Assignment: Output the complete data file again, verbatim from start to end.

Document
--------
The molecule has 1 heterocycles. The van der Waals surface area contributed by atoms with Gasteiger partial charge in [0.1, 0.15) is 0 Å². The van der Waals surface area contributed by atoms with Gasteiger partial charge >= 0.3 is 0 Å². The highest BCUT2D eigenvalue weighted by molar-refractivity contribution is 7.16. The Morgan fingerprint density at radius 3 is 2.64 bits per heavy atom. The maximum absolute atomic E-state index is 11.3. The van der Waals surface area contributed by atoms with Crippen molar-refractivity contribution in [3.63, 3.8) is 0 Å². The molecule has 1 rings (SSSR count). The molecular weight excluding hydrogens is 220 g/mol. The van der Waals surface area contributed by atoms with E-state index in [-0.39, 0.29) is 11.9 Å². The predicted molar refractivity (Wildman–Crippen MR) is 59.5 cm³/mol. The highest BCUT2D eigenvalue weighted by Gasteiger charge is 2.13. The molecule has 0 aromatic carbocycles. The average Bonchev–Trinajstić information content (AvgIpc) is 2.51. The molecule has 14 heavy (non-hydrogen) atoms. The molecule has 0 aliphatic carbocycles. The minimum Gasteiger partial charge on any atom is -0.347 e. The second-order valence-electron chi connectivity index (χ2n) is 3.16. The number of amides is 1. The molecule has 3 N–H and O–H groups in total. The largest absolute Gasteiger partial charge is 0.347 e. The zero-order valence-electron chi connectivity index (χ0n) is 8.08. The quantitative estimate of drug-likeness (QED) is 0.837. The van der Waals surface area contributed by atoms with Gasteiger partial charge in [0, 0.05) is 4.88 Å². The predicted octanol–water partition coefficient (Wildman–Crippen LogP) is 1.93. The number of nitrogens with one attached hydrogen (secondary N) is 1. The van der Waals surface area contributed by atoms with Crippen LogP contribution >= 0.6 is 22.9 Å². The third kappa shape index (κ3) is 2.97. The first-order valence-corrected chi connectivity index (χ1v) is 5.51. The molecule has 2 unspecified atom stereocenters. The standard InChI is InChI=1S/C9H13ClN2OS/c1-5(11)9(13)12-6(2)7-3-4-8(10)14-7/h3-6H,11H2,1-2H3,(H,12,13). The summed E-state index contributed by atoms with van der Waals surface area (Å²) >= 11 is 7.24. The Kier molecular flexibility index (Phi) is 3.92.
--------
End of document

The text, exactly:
The molecule has 1 heterocycles. The van der Waals surface area contributed by atoms with Gasteiger partial charge in [0.1, 0.15) is 0 Å². The van der Waals surface area contributed by atoms with Gasteiger partial charge >= 0.3 is 0 Å². The highest BCUT2D eigenvalue weighted by molar-refractivity contribution is 7.16. The Morgan fingerprint density at radius 3 is 2.64 bits per heavy atom. The maximum absolute atomic E-state index is 11.3. The van der Waals surface area contributed by atoms with Crippen molar-refractivity contribution in [3.63, 3.8) is 0 Å². The molecule has 1 rings (SSSR count). The molecular weight excluding hydrogens is 220 g/mol. The van der Waals surface area contributed by atoms with E-state index in [-0.39, 0.29) is 11.9 Å². The predicted molar refractivity (Wildman–Crippen MR) is 59.5 cm³/mol. The highest BCUT2D eigenvalue weighted by Gasteiger charge is 2.13. The molecule has 0 aromatic carbocycles. The average Bonchev–Trinajstić information content (AvgIpc) is 2.51. The molecule has 14 heavy (non-hydrogen) atoms. The molecule has 0 aliphatic carbocycles. The minimum Gasteiger partial charge on any atom is -0.347 e. The second-order valence-electron chi connectivity index (χ2n) is 3.16. The number of amides is 1. The molecule has 3 N–H and O–H groups in total. The largest absolute Gasteiger partial charge is 0.347 e. The zero-order valence-electron chi connectivity index (χ0n) is 8.08. The quantitative estimate of drug-likeness (QED) is 0.837. The van der Waals surface area contributed by atoms with Gasteiger partial charge in [0, 0.05) is 4.88 Å². The predicted octanol–water partition coefficient (Wildman–Crippen LogP) is 1.93. The number of nitrogens with one attached hydrogen (secondary N) is 1. The van der Waals surface area contributed by atoms with Crippen LogP contribution >= 0.6 is 22.9 Å². The third kappa shape index (κ3) is 2.97. The first-order valence-corrected chi connectivity index (χ1v) is 5.51. The molecule has 2 unspecified atom stereocenters. The standard InChI is InChI=1S/C9H13ClN2OS/c1-5(11)9(13)12-6(2)7-3-4-8(10)14-7/h3-6H,11H2,1-2H3,(H,12,13). The summed E-state index contributed by atoms with van der Waals surface area (Å²) >= 11 is 7.24. The Kier molecular flexibility index (Phi) is 3.92.